OpenSSL client and server from scratch, part 1

Lately I’ve been struggling through the quagmire that is OpenSSL, and now that I’ve got some things working, I figure it’s a good time to make a series of blog posts about them for posterity.

This blog series consists of the following posts:

Work with smart pointers by default

The OpenSSL library has a very object-oriented design, even though it’s written in plain old C. It’s full of objects (struct BIO, struct SSL, struct X509) which are “constructed” on the heap via FOO_new, “destroyed” via FOO_free, and have a bunch of “methods” accessible via various FOO_bar(foo, ...) macros. The first step in using OpenSSL from C++ should always be to wrap those objects in RAII types so that you don’t accidentally forget to FOO_free one of them due to early return or throw.

If you watched my CppCon 2019 talk “Back to Basics: Smart Pointers,” you already know how I’m going to do this.

namespace my {

template<class T> struct DeleterOf;
template<> struct DeleterOf<SSL_CTX> { void operator()(SSL_CTX *p) const { SSL_CTX_free(p); } };
template<> struct DeleterOf<SSL> { void operator()(SSL *p) const { SSL_free(p); } };
template<> struct DeleterOf<BIO> { void operator()(BIO *p) const { BIO_free_all(p); } };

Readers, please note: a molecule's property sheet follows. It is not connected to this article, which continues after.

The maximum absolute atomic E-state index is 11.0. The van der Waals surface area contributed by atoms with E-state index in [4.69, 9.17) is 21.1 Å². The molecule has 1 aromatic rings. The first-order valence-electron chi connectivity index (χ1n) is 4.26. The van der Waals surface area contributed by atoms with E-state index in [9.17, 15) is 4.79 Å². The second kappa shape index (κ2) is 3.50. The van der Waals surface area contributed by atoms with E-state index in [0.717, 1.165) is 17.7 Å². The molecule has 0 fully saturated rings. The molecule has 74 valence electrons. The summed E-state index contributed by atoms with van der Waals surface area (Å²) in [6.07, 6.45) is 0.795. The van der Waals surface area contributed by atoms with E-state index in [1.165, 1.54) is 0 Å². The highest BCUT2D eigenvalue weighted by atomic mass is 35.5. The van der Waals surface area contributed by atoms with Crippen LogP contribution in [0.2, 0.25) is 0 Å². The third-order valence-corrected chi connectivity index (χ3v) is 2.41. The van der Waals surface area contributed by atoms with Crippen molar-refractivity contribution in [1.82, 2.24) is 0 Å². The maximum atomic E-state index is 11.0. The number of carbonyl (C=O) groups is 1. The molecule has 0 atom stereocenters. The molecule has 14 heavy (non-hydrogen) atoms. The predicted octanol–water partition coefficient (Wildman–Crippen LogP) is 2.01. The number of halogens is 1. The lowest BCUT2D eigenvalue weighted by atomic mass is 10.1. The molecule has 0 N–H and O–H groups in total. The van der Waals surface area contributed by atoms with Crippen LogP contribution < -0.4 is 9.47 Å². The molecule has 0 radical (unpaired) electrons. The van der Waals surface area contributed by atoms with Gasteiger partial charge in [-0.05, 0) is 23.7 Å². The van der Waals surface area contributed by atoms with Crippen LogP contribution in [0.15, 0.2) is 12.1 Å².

template<> struct DeleterOf<BIO_METHOD> { void operator()(BIO_METHOD *p) const { BIO_meth_free(p); } };

template<class OpenSSLType>
using UniquePtr = std::unique_ptr<OpenSSLType, my::DeleterOf<OpenSSLType>>;

} // namespace my

This simple framework immediately enables me to write things like

auto ctx = my::UniquePtr<SSL_CTX>(SSL_CTX_new(TLS_client_method()));

auto bio = my::UniquePtr<BIO>(BIO_new_connect("example.com:80"));
if (BIO_do_connect(bio.get()) <= 0) {
    my::print_errors_and_exit("Error in BIO_do_connect");
}

If you’re going to be writing real code manipulating these objects, I recommend going a step further and creating your own my::SSLContext, my::Connection, and so on. These unique_ptr aliases are still important and useful, because they serve as a “glue” layer between raw libopenssl code and your own higher-level types. See “Back to Basics: Smart Pointers” for another example. However, for this series of blog posts I’m going to stick with these unique_ptr aliases, and forgo any higher-level business-logic types.